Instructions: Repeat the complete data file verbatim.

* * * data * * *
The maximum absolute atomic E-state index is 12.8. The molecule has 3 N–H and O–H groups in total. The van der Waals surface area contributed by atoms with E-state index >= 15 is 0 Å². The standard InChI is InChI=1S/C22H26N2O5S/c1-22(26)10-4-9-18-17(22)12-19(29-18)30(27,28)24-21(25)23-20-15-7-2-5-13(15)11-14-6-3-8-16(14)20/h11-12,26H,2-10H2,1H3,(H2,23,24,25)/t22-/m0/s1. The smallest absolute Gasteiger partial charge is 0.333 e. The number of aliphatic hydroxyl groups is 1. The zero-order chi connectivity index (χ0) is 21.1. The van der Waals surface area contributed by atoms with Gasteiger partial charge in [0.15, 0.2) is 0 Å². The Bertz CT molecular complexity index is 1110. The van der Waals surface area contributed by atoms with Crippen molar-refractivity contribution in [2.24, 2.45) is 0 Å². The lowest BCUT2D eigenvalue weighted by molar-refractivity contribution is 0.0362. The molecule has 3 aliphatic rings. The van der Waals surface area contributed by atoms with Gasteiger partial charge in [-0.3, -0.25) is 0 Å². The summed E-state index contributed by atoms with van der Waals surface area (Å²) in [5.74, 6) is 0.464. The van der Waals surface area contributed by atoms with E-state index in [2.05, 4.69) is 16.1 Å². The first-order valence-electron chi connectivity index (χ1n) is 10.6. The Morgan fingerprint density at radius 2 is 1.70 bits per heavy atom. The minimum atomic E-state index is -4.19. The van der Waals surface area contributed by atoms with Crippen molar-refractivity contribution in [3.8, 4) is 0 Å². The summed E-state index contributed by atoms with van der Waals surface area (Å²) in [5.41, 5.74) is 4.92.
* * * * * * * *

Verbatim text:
The maximum absolute atomic E-state index is 12.8. The molecule has 3 N–H and O–H groups in total. The van der Waals surface area contributed by atoms with E-state index >= 15 is 0 Å². The standard InChI is InChI=1S/C22H26N2O5S/c1-22(26)10-4-9-18-17(22)12-19(29-18)30(27,28)24-21(25)23-20-15-7-2-5-13(15)11-14-6-3-8-16(14)20/h11-12,26H,2-10H2,1H3,(H2,23,24,25)/t22-/m0/s1. The smallest absolute Gasteiger partial charge is 0.333 e. The number of aliphatic hydroxyl groups is 1. The zero-order chi connectivity index (χ0) is 21.1. The van der Waals surface area contributed by atoms with Gasteiger partial charge in [0.15, 0.2) is 0 Å². The Bertz CT molecular complexity index is 1110. The van der Waals surface area contributed by atoms with Crippen molar-refractivity contribution in [2.24, 2.45) is 0 Å². The lowest BCUT2D eigenvalue weighted by molar-refractivity contribution is 0.0362. The molecule has 3 aliphatic rings. The van der Waals surface area contributed by atoms with Gasteiger partial charge in [-0.3, -0.25) is 0 Å². The summed E-state index contributed by atoms with van der Waals surface area (Å²) in [5.74, 6) is 0.464. The van der Waals surface area contributed by atoms with E-state index in [2.05, 4.69) is 16.1 Å². The first-order valence-electron chi connectivity index (χ1n) is 10.6. The Morgan fingerprint density at radius 2 is 1.70 bits per heavy atom. The minimum atomic E-state index is -4.19. The van der Waals surface area contributed by atoms with Crippen molar-refractivity contribution in [3.8, 4) is 0 Å². The summed E-state index contributed by atoms with van der Waals surface area (Å²) in [5.41, 5.74) is 4.92.